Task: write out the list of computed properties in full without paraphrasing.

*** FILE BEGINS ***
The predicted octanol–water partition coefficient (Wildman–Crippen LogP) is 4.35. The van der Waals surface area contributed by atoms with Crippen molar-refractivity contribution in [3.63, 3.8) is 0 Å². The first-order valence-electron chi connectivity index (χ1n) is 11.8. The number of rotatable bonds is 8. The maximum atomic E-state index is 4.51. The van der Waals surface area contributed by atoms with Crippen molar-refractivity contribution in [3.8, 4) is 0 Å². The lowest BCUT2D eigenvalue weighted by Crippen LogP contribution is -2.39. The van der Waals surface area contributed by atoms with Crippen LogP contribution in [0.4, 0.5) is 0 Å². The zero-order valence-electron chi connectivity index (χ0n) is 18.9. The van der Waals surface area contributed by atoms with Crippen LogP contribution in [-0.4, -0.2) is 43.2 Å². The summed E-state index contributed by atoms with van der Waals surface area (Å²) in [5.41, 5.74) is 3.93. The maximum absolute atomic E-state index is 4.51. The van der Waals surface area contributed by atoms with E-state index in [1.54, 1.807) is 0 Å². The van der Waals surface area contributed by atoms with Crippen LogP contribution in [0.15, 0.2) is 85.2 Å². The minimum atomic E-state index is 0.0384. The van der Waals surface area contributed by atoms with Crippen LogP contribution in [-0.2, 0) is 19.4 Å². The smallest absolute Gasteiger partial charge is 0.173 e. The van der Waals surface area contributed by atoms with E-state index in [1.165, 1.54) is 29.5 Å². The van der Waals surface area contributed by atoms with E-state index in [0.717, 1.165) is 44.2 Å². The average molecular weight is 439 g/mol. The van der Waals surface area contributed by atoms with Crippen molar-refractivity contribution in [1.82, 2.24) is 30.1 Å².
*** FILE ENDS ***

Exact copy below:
The predicted octanol–water partition coefficient (Wildman–Crippen LogP) is 4.35. The van der Waals surface area contributed by atoms with Crippen molar-refractivity contribution in [3.63, 3.8) is 0 Å². The first-order valence-electron chi connectivity index (χ1n) is 11.8. The number of rotatable bonds is 8. The maximum atomic E-state index is 4.51. The van der Waals surface area contributed by atoms with Crippen molar-refractivity contribution in [3.8, 4) is 0 Å². The lowest BCUT2D eigenvalue weighted by Crippen LogP contribution is -2.39. The van der Waals surface area contributed by atoms with Crippen LogP contribution in [0.4, 0.5) is 0 Å². The zero-order valence-electron chi connectivity index (χ0n) is 18.9. The van der Waals surface area contributed by atoms with Crippen LogP contribution in [-0.4, -0.2) is 43.2 Å². The summed E-state index contributed by atoms with van der Waals surface area (Å²) in [5.41, 5.74) is 3.93. The maximum absolute atomic E-state index is 4.51. The van der Waals surface area contributed by atoms with E-state index in [1.54, 1.807) is 0 Å². The van der Waals surface area contributed by atoms with Crippen LogP contribution in [0.15, 0.2) is 85.2 Å². The minimum atomic E-state index is 0.0384. The van der Waals surface area contributed by atoms with Crippen LogP contribution in [-0.2, 0) is 19.4 Å². The smallest absolute Gasteiger partial charge is 0.173 e. The van der Waals surface area contributed by atoms with E-state index in [1.165, 1.54) is 29.5 Å². The van der Waals surface area contributed by atoms with E-state index in [0.717, 1.165) is 44.2 Å². The average molecular weight is 439 g/mol. The van der Waals surface area contributed by atoms with Crippen molar-refractivity contribution in [1.82, 2.24) is 30.1 Å².